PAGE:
11am onwards - Clan meetings at the Cuillin Hills Hotel
7pm - Portree Community Centre Dinner and ceilidh dance with the Cast Ewe Ceilidh Band Dress - smart, tartan encouraged.
Saturday 5th 2pm Work party at Scorrybreac Your chance to work on the clan land or just learn about the wide range of plants and trees in the area. Colin and Karen Johnstone lead Lusan Landscapes, who are the excellent team that carries out the grass cutting and general maintenance of the clan land. They will share their vast horticultural knowledge and lead with what light tasks can be carried out on the day. Dress - appropriate footwear
7pm onwards - An evening of entertainment from loacl artists and you!
With casual dining at Gasta in Portree
Many years ago, a Ceilidh would be the word Scottish and Irish people would use for a social gathering and probably didn’t always involve social dancing. There was a time in Scotland when it was forbidden to play Scottish traditional music, to wear a kilt or tartan and it could be punished by death. So, a ceilidh might have been a code word that the ‘Authorities’ didn’t understand. A ceilidh may have been an evening of poetry and a nice chance for a good yarn and a few drams with family or friends. Without any television or a Netflix subscription the highlight of entertainment would be the ceilidh and the stories, legends told of the days of old. The Witches and the Fairies. The Princess and her wedding or Selkies from sea. What yer Grannie did before the Battle… Tales of bravery against the English, Wallace and Bruce or fights among the clans.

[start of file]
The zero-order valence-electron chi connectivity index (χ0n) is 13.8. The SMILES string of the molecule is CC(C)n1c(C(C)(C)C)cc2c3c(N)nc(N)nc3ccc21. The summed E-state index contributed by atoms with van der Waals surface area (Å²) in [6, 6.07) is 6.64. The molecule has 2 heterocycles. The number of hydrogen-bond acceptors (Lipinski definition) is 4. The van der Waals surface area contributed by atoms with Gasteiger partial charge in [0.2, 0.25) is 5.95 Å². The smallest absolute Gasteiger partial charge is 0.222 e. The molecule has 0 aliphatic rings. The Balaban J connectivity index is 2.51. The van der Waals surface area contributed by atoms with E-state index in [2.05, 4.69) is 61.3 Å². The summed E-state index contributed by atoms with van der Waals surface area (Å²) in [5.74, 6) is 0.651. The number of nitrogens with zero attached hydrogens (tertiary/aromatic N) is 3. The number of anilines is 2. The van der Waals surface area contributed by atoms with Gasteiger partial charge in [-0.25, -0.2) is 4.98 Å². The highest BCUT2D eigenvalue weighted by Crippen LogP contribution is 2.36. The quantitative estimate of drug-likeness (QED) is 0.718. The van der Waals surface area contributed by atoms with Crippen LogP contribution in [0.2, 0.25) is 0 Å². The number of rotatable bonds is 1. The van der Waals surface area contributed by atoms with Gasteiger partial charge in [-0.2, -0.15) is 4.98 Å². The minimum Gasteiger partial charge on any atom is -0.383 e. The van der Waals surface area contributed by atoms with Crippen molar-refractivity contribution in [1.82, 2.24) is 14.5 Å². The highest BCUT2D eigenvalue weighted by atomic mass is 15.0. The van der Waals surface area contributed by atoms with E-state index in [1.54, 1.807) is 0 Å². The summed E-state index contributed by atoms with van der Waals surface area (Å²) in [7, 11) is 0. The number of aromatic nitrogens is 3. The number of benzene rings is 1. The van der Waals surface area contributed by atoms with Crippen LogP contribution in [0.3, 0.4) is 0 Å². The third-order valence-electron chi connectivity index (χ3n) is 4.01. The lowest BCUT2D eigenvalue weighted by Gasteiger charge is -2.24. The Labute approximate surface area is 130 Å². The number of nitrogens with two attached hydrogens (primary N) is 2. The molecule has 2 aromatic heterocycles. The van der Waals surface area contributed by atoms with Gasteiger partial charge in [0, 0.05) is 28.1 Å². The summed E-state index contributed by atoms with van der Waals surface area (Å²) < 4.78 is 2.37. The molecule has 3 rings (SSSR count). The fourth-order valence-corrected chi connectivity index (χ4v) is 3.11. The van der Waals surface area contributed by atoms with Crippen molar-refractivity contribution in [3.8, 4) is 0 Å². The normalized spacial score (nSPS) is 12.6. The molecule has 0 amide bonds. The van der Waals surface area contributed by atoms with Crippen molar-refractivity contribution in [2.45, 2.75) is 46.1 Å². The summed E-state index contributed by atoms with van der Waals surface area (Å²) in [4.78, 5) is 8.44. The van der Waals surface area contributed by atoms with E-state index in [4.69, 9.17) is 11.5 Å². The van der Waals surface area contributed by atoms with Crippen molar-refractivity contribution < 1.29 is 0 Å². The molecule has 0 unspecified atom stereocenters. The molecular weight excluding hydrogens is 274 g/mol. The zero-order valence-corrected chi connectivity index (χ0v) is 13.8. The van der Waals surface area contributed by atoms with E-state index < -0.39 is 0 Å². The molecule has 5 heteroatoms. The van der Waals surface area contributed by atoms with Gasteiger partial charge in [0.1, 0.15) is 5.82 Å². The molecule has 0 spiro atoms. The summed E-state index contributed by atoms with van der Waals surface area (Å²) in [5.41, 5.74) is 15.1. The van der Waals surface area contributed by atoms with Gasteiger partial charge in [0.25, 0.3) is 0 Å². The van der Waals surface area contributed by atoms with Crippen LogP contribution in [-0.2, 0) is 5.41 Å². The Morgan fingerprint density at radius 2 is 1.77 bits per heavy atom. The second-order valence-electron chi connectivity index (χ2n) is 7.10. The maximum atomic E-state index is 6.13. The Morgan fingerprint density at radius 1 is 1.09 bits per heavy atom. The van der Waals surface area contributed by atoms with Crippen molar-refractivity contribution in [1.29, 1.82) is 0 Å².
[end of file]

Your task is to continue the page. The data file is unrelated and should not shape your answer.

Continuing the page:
So lets create our own ceilidh! Can you sing, play an instrument, dance, read poem, tell a story? If so we want to hear from you.
Dress - Smart casual.
Sunday 6th 10am - Going away brunch at Skeabost Hotel
11.30am - A gentle walk to St Columba's Isle According to tradition, twenty-eight chiefs of the MacNicols or Nicolsons lie buried in holy ground on St. Columba's Islands. A detached chapel by the medieval church is known as Aite Adhlaic Mhic Neacail, rendered loosely in English as `Nicolson's Aisle'. In it lies a recumbent stone of typical West Highland type, of sixteenth century date, displaying an armed warrior, reputed to be a MacNicol. If the tradition of burial at Snizort is accurate, the connection between the Clann MhicNeacail or Nicolsons and Skye must be as old as the name itself.
More information and how to purchase tickets will follow when possible email@example.com